New Zealand engineer Bill Phillips found a unique way to model a national economy in 1949: He used water. Working in his garage, he assembled a conglomeration of tanks, pipes, sluices, and valves into MONIAC, a 7-foot hydraulic computer that modeled the economy of the United Kingdom. Colored water, representing money, is pumped from a bottom reservoir to the top, where it’s distributed among taxes, consumer expenditure, and investment, then finds its way downward through the economy. The user can set “functions” that regulate the effect of national income on tax revenue, government spending on consumption, domestic spending on imports or exports, the interest rate on investment, and the exchange rate on exports and imports.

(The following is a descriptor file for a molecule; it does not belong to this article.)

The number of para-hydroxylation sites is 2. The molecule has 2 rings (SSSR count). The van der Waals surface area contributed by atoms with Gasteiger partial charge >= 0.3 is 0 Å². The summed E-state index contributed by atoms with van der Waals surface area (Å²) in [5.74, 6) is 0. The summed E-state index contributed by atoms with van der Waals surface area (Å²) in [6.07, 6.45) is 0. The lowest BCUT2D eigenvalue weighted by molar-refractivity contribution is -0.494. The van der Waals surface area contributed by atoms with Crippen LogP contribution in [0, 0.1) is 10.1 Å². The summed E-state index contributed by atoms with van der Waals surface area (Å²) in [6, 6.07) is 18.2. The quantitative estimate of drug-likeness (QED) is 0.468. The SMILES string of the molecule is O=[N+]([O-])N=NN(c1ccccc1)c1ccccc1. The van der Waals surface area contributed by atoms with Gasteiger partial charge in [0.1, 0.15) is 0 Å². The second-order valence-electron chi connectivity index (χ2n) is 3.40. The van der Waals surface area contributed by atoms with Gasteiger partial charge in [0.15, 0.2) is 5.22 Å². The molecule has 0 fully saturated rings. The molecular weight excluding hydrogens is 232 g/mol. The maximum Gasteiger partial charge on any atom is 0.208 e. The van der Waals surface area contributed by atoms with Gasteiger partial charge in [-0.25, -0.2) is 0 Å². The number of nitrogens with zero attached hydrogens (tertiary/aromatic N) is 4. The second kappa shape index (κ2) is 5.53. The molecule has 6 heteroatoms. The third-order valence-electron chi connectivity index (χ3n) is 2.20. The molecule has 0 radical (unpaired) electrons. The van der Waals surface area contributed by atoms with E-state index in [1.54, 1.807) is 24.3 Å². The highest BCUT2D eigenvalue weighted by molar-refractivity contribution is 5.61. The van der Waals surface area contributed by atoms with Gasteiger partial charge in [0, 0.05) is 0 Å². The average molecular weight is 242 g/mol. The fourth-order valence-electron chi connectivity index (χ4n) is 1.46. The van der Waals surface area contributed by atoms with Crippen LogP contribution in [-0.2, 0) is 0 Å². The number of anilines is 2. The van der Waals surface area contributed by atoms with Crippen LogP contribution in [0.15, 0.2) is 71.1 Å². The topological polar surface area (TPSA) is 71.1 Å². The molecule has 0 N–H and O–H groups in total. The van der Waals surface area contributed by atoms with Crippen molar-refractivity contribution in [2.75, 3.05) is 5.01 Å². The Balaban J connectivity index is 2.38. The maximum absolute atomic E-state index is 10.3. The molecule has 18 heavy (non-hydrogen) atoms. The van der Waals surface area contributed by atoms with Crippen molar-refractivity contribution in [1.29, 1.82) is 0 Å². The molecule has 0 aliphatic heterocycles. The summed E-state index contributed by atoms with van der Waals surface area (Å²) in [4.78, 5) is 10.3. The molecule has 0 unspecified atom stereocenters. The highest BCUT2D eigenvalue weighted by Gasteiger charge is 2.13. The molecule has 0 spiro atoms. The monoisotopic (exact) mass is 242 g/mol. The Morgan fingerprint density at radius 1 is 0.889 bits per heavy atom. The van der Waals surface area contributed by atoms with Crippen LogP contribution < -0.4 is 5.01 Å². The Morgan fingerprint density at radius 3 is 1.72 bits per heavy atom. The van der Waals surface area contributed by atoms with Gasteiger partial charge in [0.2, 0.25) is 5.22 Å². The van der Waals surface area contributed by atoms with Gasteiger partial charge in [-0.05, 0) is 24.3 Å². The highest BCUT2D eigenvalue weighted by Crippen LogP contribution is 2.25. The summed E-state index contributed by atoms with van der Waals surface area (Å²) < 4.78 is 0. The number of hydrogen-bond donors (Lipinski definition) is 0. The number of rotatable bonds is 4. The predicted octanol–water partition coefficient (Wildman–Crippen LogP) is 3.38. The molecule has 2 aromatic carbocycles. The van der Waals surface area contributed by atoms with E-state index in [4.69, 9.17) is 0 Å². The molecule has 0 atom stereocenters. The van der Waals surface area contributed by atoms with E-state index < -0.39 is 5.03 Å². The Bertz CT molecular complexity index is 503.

“To approximate a national economy, a ‘Federal Reserve System’ is added (from a tank through the top U-shaped pump) and bank credit is drawn to expand surplus balances when needed,” noted Fortune in a March 1952 feature. “And, if a Keynesian touch is wanted, the government can engage in ‘deficit financing’ by tapping the surplus balances to increase its own expenditures without additional taxation.”
Phillips unveiled the computer at the London School of Economics in 1949 and impressed his audience so much that he was asked to build copies for Harvard, Cambridge, Oxford, the Ford Motor Company and the Central Bank of Guatemala. Unfortunately his invention was soon outmoded by electronic computers, and today only two working “Phillips machines” remain: one at Cambridge and the other (above) at the Reserve Bank of New Zealand.
UPDATE: Yale economist Irving Fisher proposed a similar system in his Ph.D. dissertation in 1891, described by Paul Samuelson as “the best of all doctoral dissertations in economics.” Fisher used a working model of his machine as a teaching tool for 25 years. (Thanks, Sroyon.)